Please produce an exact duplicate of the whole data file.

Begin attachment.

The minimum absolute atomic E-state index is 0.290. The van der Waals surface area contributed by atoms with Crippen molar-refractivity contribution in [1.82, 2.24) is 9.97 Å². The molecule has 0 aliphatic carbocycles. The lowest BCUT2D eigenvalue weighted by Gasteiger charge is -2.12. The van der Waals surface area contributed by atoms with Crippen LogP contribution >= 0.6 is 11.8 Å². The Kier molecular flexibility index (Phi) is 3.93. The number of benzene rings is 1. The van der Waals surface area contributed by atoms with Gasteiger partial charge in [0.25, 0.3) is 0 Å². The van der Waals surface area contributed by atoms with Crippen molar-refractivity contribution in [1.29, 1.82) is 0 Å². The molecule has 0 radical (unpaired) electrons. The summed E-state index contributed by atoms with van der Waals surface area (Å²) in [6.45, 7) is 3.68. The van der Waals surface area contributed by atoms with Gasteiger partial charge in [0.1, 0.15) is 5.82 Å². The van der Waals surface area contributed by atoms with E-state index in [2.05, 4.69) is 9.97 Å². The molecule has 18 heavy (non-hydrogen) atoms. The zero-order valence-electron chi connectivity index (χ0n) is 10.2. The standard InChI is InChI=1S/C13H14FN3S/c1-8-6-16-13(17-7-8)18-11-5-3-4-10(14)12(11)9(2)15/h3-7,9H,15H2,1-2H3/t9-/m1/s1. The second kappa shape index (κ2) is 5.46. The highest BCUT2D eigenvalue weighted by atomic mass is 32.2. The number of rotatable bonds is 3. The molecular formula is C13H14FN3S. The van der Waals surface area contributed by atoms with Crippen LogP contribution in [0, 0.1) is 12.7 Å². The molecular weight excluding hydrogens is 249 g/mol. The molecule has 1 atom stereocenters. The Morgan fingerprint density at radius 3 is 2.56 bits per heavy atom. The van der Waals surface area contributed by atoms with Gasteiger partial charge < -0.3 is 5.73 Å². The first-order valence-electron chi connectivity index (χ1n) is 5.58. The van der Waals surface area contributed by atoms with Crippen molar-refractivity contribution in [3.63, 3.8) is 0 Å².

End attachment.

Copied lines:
The minimum absolute atomic E-state index is 0.290. The van der Waals surface area contributed by atoms with Crippen molar-refractivity contribution in [1.82, 2.24) is 9.97 Å². The molecule has 0 aliphatic carbocycles. The lowest BCUT2D eigenvalue weighted by Gasteiger charge is -2.12. The van der Waals surface area contributed by atoms with Crippen LogP contribution >= 0.6 is 11.8 Å². The Kier molecular flexibility index (Phi) is 3.93. The number of benzene rings is 1. The van der Waals surface area contributed by atoms with Gasteiger partial charge in [0.25, 0.3) is 0 Å². The van der Waals surface area contributed by atoms with Crippen molar-refractivity contribution in [1.29, 1.82) is 0 Å². The molecule has 0 radical (unpaired) electrons. The summed E-state index contributed by atoms with van der Waals surface area (Å²) in [6.45, 7) is 3.68. The van der Waals surface area contributed by atoms with Gasteiger partial charge in [0.1, 0.15) is 5.82 Å². The van der Waals surface area contributed by atoms with E-state index in [2.05, 4.69) is 9.97 Å². The molecule has 18 heavy (non-hydrogen) atoms. The zero-order valence-electron chi connectivity index (χ0n) is 10.2. The standard InChI is InChI=1S/C13H14FN3S/c1-8-6-16-13(17-7-8)18-11-5-3-4-10(14)12(11)9(2)15/h3-7,9H,15H2,1-2H3/t9-/m1/s1. The second kappa shape index (κ2) is 5.46. The highest BCUT2D eigenvalue weighted by atomic mass is 32.2. The number of rotatable bonds is 3. The molecular formula is C13H14FN3S. The van der Waals surface area contributed by atoms with Crippen LogP contribution in [0, 0.1) is 12.7 Å². The molecular weight excluding hydrogens is 249 g/mol. The molecule has 1 atom stereocenters. The Morgan fingerprint density at radius 3 is 2.56 bits per heavy atom. The van der Waals surface area contributed by atoms with Gasteiger partial charge < -0.3 is 5.73 Å². The first-order valence-electron chi connectivity index (χ1n) is 5.58. The van der Waals surface area contributed by atoms with Crippen molar-refractivity contribution in [3.63, 3.8) is 0 Å².